The Poynting integral is a quantity quadratic in the e.m. field
. Recall that to determine this quantity
experimentally and to validate it as a Maxwell field requires *two*
distinct measuring processes. The first one measures the magnitude and
the direction of the e.m. field quantities. This is usually done with
an antenna, a radio receiver, and a volt meter. The second one
ascertains the place and the time of this receiving antenna in
relation to the dipole source. This is usually done optically. The
physicist illuminates his receiving antenna with optical radiation.

The experimental determination of the e.m. field quantities consists then of establishing a quantitative relation between the results of the two measuring processes, the optical measurements and those obtained with the receiving antenna. The augmented Larmor formula, Eq.(1), is an example of such a relation. The independent variable is measured optically. The dependent variable (flow of radiant energy into the direction of acceleration) is measured with the receiving antenna. The -measurements consist of identifying the relationship between observation events in and the tickings of the expanding reference clock AB in Figure 9. This clock also serves to make the -measurements of the source events in , but only after their coordinates have been transferred (by means of the ``radar map'') from to as illustrated in Figure 13.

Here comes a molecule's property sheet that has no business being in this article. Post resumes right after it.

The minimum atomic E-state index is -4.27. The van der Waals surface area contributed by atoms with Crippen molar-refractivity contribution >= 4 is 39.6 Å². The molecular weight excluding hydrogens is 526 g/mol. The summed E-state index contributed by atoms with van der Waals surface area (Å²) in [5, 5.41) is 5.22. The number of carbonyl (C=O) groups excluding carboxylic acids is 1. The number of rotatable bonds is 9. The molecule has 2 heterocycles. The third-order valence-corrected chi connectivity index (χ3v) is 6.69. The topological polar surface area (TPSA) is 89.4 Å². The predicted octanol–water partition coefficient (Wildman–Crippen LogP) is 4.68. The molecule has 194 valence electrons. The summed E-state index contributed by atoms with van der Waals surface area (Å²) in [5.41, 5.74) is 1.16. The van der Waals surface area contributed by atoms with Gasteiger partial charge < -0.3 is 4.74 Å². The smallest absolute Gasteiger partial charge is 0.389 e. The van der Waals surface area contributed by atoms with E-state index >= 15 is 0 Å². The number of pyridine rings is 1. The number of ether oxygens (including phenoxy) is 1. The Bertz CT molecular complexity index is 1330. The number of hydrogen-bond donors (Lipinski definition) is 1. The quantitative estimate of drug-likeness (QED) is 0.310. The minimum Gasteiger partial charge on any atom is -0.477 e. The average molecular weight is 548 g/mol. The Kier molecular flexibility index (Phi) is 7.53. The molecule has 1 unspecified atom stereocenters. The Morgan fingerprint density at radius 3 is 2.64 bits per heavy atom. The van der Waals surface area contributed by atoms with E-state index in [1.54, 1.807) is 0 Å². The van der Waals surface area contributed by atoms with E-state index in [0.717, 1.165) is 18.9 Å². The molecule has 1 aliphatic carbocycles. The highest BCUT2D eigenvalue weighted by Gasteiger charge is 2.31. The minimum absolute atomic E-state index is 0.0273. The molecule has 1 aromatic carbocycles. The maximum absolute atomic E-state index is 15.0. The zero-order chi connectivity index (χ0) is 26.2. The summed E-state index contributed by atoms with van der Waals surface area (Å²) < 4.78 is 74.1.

An obvious feature of Eq.(1) is that
it differs from the standard Larmor formula by a significant
contribution. However, one should *not* conclude from this that there is
any contradiction with established knowledge. This is because the
prominent assumption that went into the derivation of
Eq.(1) is that the measurement of
the e.m. Poynting integral is done in an *inertially expanding
coordinate* frame. By contrast, the standard Larmor radiation formula
assumes that the measurement of the e.m. Poynting vector is done in a
free-float (``inertial'', ``Lorentz'') coordinate frame.

The difference between the standard and the augmented Larmor formula
goes with the difference between a free-float and an inertially
expanding reference frame. These two frames are
*incommensurable*. An attempt to evade this difference by, for
example, invoking a coordinate transformation between Minkowski and
boost coordinates or by resorting to ``covariance'' would be like
trying to transform apples into oranges. The two coordinate frames
reveal entirely different aspects of nature, and the radiation from an
e.m. source is one of them.

- Boost Coordinates as Physical and Nonarbitrary
- Conjoint Boost-Invariant Frames as an Arena for Scattering Processes
- Boost Coordinate Frame as a Valid Coordinate Frame in Quantum Field Theory